The life-cycle assessment

Move over, carbon footprint

By
December 3, 2012

Plastic bags. They’re so useful. They’re so ugly when they’re stuck in tree branches. And they’re so bad for the environment. No wonder numerous U.S. cities have imposed taxes or outright bans on them.

But David Tyler, a University of Oregon chemistry professor, begs to differ from the conventional wisdom. According to Tyler, the total environmental impact of plastic bags is less than that of paper bags — and paper, of course, is what most grocery stores now offer shoppers instead of the reviled plastic version.

Plastic, Tyler told Oregon Public Broadcasting's Ecotrope department, is actually less evil for the environment than many traditional materials, including paper, glass, and cotton. Which means that the most eco-friendly shopping bag is a reusable one made from recycled plastic.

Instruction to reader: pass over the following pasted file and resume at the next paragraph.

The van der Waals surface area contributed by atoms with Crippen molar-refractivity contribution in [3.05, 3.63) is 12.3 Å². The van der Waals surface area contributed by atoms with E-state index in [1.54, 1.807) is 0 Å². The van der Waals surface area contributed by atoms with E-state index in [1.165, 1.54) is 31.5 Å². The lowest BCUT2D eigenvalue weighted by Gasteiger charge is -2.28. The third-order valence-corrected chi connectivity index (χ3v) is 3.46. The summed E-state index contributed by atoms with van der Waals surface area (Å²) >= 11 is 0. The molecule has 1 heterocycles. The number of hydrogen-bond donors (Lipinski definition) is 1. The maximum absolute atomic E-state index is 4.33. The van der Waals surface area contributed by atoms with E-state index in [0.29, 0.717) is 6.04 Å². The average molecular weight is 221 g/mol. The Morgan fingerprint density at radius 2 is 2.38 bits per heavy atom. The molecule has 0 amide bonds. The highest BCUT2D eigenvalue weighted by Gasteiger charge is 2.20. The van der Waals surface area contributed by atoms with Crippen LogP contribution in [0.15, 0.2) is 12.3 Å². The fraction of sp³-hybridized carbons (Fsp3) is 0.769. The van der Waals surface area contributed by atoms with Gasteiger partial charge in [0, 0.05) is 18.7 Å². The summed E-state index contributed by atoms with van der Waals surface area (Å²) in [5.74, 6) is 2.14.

Tyler studies “life-cycle assessments,” a field that has documented, among other calculations, that food miles — the distance that food travels to reach consumers — aren’t such a big deal after all. And that owning a pet dog is worse for the planet than owning an SUV, thanks to the amount of food consumed by the dog over its lifetime.

But, Tyler noted, life-cycle assessments “don’t consider cost, technical performance, or the political and social acceptance of the items in question.” Which is why we still hate seeing plastic bags stuck in trees.

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